Victor Brown, of Valrico, navigates his way through the woodworking and hand-painted lawn art ornaments, crafted by his father, Vick Brown. Brown’s work was among the many colorful displays along the festival route of booths and tents.

One man, Lutz native Tom Benson, admittedly didn’t want to see the popular arts show leave the place he was born and raised.

“I’m homegrown…so I have a little bit of a favor to the park,” said Benson. “It’s sad that sinkhole erupted.”

Compared to Lake Park, Benson said the Odessa venue has less shade, but acknowledged “there’s a lot more parking.”

For most, the two-day arts and crafts show provides a boost for holiday shoppers looking for gifts.

There’s a lot to choose from, with vendors typically offering such items as paintings, photography, jewelry, woodcarving, ceramics, pottery, stained glass, quilts and more.

Tampa resident Glenda Melching took advantage of that opportunity by purchasing Christmas ornaments for each of her 11 grandkids.

“We always buy (ornaments) for presents,” Melching said. “We get them every year.”

As if she did not have enough to carry, Mita Garga (right), of Lutz, holds her daughter Nena's lemonade as the two get ready to snack on a funnel cake while at the Lutz Arts & Crafts Show.

As if she did not have enough to carry, Mita Garga (right), of Lutz, holds her daughter Nena’s lemonade as the two get ready to snack on a funnel cake while at the Lutz Arts & Crafts Show.

Besides arts and crafts booths, the U-shaped food court, too, was an instant hit.

Situated at the festival’s entrance were a vast array of grub offerings — Italian fare, BBQ, comprehensive breakfasts and homemade treats.

“This is nicer that you have a little more,” said Suzanne Hatfield, an Orlando resident and regular attendee. “Last time, it was just one (food) line.”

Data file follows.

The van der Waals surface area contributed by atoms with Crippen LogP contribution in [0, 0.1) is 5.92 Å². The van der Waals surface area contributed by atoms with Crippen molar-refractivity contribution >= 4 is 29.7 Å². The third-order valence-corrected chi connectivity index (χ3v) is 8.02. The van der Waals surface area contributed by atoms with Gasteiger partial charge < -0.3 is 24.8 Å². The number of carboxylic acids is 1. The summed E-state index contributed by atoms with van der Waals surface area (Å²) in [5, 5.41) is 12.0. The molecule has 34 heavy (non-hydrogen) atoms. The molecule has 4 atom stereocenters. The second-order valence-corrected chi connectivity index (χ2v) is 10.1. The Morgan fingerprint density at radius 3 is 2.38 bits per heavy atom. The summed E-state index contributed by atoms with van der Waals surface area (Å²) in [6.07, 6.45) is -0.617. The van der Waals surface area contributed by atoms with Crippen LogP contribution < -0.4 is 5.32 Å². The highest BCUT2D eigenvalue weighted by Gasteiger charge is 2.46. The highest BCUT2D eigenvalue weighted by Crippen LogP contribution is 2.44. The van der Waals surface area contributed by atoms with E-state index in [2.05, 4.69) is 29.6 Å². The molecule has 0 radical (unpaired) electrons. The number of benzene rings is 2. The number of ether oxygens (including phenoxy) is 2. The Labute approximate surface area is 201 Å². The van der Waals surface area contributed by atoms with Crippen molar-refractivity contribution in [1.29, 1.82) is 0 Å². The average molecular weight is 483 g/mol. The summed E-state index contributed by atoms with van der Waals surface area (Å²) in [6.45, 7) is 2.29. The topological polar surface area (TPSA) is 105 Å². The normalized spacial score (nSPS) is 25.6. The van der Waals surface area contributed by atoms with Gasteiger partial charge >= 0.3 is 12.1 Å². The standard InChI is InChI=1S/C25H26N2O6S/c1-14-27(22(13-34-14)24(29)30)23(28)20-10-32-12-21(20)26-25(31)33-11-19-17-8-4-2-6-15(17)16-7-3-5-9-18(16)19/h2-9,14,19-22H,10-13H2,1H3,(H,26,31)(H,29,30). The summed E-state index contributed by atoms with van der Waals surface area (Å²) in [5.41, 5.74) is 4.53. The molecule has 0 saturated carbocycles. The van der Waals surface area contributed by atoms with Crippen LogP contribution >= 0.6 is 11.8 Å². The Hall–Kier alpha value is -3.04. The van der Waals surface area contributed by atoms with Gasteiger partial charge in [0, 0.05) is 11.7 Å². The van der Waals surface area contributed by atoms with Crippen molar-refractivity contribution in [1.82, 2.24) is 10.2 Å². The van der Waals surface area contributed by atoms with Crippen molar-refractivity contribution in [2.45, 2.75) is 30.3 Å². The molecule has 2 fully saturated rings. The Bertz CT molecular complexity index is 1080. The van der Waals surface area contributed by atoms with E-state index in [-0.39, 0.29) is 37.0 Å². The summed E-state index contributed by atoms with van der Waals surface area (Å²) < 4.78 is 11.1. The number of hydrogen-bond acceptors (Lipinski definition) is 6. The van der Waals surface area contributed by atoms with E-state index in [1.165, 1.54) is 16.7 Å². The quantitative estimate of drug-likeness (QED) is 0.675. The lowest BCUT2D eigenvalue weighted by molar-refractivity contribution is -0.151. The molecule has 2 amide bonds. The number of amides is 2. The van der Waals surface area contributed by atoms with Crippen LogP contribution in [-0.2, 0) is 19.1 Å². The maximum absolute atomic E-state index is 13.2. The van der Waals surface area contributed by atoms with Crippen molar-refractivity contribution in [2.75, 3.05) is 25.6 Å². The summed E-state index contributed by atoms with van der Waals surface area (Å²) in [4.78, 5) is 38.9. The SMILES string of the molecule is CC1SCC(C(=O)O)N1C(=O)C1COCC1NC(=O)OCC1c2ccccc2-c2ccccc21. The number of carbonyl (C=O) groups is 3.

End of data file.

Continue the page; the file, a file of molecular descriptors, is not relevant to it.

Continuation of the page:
She noted, however, the food court “could use more tables” in the future.

Vendors, meanwhile, were delighted by the constant foot traffic over the course of the two-day occasion.

“Look at all the people here — it’s a good show,” said Bob Platt, who was promoting a line of Orlando-based Honey Bee Skin Healing Cream.

Vick Brown, a first-year vendor who creates and sells wooden yard designs, likewise was amazed by the festival’s magnitude.

“It’s great,” said Brown, 45, of Valrico. “A lot of people are out, and everybody’s friendly.”

He added: “It’s a little different from the other crafts shows we’ve been attending —we didn’t have this traffic flow.”

The show even drew out-of-state vendors, like Tony Kassebaum, a Nevada-based goldsmith who produces and sells exotic handmade jewelry.

For Kassebaum, the festival is an annual stop on his cross-country art show circuit that leads him throughout Florida and Michigan.

“I’ve always enjoyed the show,” Kassebaum said. “Many of my customers are repeats. People have seen my stuff at the (Bay Area) Renaissance Fairs or at other shows.”

The arts and crafts show is the largest yearly fundraiser for the GFWC Lutz-Land O’ Lakes Woman’s Club, which gives provides college scholarships and donations to local charities. Figures are not yet readily available.

Published December 7, 2016